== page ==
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Many real estate executives face a dilemma. Which is, what should be done with buildings that are not performing well?

In the wake of the 2020 pandemic, those managing commercial real estate have navigated a paradigm shift, leaving a notable number of downtown buildings under-occupied. Optimistic expectations for a return to a pre-pandemic office culture have been dashed, as a considerable portion of the workforce has embraced the alternative of working from home. Consequently, many properties are now grappling with persistently high vacancy rates, which in turn has led to a depreciation of lease rates.

This industry has faced not just one but several transformative tsunamis of change. The initial wave was characterized by the high vacancy rates that ensued as companies transitioned to remote work. This was swiftly followed by a second wave, a ‘Deluge of Debt,’ born from the sustained high vacancy rates.

The third wave, the ‘Crash of Appraisals,’ witnessed a recalibration of property values, with many buildings selling for a mere fraction of their previous worth. In Chicago, for instance, a landmark building opposite the Willis Tower was recently sold at a staggering 90% less than its valuation from just ten years ago. Similar valuation plummets have occurred in other cities, including San Francisco, where buildings have lost half their value in a mere three years.

The experience in New York City mirrors this trend, where the challenge of commuting back to the office has been compounded by concerns over safety in downtown areas. This anxiety has had a tangible impact on property values, reflecting the influence of this wave of increased vacancies.

A fourth tsunami is now impacting the multi-tenant residential sector of real estate as well. From Chicago to Miami and beyond, condos are struggling to find buyers, further illustrating the breadth of this real estate downturn.

Buildings, whether commercial or residential, that are technologically obsolete are particularly vulnerable, facing a steep decline in marketability. Prospective tenants and buyers now prioritize spaces with intelligent amenities, such as high-speed connectivity and reliable power.

Many real estate executives had assumed this downturn would be a temporary blip, with occupancy rates rebounding quickly. It is only now becoming apparent that this is not a mere temporary shift, but a profound and lasting transformation. The pressing question now is: what should be done with buildings that are not performing well?

When faced with technologically obsolete buildings, there are five potential courses of action: do nothing, demolish the building, repurpose it, renovate it, or retrofit it with modern technologies.

Due to the widespread issue of technological obsolescence, the most viable solution for many in real estate may be to invest in new technologies and services to enhance marketability and competitiveness.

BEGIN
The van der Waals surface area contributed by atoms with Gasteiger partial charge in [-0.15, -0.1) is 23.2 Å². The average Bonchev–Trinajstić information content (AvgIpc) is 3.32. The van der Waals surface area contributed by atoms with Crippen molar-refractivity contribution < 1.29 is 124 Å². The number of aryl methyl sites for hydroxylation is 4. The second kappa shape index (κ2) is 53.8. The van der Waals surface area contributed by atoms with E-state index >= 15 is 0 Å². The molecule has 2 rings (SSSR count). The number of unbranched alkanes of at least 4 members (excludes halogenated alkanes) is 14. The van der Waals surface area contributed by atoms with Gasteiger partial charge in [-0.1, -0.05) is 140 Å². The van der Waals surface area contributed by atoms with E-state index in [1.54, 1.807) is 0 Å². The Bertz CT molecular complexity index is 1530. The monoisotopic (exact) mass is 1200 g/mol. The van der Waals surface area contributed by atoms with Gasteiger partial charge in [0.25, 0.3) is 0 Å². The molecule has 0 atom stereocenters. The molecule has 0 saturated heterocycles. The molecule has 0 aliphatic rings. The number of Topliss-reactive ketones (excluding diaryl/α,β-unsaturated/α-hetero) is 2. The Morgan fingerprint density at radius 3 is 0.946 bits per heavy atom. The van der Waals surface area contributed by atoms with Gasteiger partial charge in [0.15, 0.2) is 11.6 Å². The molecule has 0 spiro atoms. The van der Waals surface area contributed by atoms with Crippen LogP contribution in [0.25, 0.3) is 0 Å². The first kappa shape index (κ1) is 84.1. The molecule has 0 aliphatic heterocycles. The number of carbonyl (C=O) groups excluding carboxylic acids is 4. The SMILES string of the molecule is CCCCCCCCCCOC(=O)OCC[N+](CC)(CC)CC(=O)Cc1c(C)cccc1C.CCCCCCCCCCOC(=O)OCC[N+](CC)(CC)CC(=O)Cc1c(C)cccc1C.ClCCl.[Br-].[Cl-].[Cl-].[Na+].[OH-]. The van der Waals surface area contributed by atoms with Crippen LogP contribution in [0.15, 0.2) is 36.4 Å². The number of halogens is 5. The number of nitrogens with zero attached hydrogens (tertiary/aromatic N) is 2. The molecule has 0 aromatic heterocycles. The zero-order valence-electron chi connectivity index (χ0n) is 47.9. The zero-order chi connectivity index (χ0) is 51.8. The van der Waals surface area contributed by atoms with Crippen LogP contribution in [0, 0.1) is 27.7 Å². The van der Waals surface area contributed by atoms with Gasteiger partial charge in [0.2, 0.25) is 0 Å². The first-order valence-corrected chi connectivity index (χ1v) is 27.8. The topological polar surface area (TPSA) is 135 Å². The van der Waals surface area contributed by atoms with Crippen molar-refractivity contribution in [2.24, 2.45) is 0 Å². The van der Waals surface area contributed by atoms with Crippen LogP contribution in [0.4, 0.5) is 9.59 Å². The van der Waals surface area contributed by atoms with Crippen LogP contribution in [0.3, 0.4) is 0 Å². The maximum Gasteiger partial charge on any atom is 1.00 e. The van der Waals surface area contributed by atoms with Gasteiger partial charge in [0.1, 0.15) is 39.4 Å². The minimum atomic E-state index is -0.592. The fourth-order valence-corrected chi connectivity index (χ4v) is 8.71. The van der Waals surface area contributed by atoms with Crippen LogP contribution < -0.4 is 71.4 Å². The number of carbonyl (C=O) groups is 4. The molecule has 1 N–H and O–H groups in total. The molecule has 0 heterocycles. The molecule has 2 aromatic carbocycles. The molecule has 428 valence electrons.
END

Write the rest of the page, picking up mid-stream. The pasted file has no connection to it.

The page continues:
Demolition is another option, clearing the way to sell the valuable land beneath. Actions reflecting all five strategies are visible across the country, with some upgrading their properties to include advanced technologies for network broadband connectivity, while others are converting commercial spaces into residential units or demolishing them to make way for new types of developments.

Is the real estate market poised to face a fifth tsunami in 2024, or is it on the cusp of something else entirely?

Amidst these changes, crime rates in major cities continue to rise, which will undoubtedly have a negative impact on the revitalization of downtown properties and the reversal of building vacancy rates.

At this juncture, it seems that regardless of the incentives offered in leases or the intelligent amenities added to a building, if significant crime persists in the area, from robberies to shoplifting to carjackings, the incentive for individuals to return to office buildings dwindles.

The commitment to ‘come back to work’ is fragile, and without a sense of safety, it could dissipate entirely. People need to feel secure, and if cities continue to ignore the essential task of reducing crime on the streets, they will face substantial losses, as will real estate owners. The absence of foot traffic translates directly into reduced sales tax revenue.

There is a critical need for city governments to heed the wake-up call and prioritize the eradication of crime. Current policies addressing shoplifting, carjackings, and robberies are proving ineffective.

To see a resurgence in sales tax revenues and other fees to pre-pandemic levels, city officials must tackle the issue of crime head-on, implementing real consequences for repeat offenders who have forced businesses out of downtown areas. Without such measures, the ‘reversal of musical chairs’ effect on vacant office buildings will persist, leading to a continuous downward spiral of losses for real estate owners, city budgets, and the broader region.

James Carlini is a strategist for mission critical networks, technology, and intelligent infrastructure. Since 1986, he has been president of Carlini and Associates. Besides being an author, keynote speaker, and strategic consultant on large mission critical networks including the planning and design for the Chicago 911 center, the Chicago Mercantile Exchange trading floor networks, and the international network for GLOBEX, he has served as an adjunct faculty member at Northwestern University.